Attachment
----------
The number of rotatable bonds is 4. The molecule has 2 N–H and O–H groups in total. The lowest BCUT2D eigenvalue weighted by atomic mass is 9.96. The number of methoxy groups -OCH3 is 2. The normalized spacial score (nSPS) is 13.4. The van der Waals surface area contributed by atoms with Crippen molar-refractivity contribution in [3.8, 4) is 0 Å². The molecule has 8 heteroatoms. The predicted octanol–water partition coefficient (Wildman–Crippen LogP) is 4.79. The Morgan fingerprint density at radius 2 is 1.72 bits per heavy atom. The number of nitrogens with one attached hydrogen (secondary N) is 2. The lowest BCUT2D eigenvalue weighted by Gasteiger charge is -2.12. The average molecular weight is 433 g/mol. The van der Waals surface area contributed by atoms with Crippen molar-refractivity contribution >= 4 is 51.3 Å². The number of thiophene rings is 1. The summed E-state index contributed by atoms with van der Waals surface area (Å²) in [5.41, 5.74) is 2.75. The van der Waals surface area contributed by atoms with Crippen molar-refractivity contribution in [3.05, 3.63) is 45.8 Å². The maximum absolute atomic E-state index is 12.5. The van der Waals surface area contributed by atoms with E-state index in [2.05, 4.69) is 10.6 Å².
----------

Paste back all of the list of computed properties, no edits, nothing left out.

The number of rotatable bonds is 4. The molecule has 2 N–H and O–H groups in total. The lowest BCUT2D eigenvalue weighted by atomic mass is 9.96. The number of methoxy groups -OCH3 is 2. The normalized spacial score (nSPS) is 13.4. The van der Waals surface area contributed by atoms with Crippen molar-refractivity contribution in [3.8, 4) is 0 Å². The molecule has 8 heteroatoms. The predicted octanol–water partition coefficient (Wildman–Crippen LogP) is 4.79. The Morgan fingerprint density at radius 2 is 1.72 bits per heavy atom. The number of nitrogens with one attached hydrogen (secondary N) is 2. The lowest BCUT2D eigenvalue weighted by Gasteiger charge is -2.12. The average molecular weight is 433 g/mol. The van der Waals surface area contributed by atoms with Crippen molar-refractivity contribution >= 4 is 51.3 Å². The number of thiophene rings is 1. The summed E-state index contributed by atoms with van der Waals surface area (Å²) in [5.41, 5.74) is 2.75. The van der Waals surface area contributed by atoms with Crippen molar-refractivity contribution in [3.05, 3.63) is 45.8 Å². The maximum absolute atomic E-state index is 12.5. The van der Waals surface area contributed by atoms with E-state index in [2.05, 4.69) is 10.6 Å².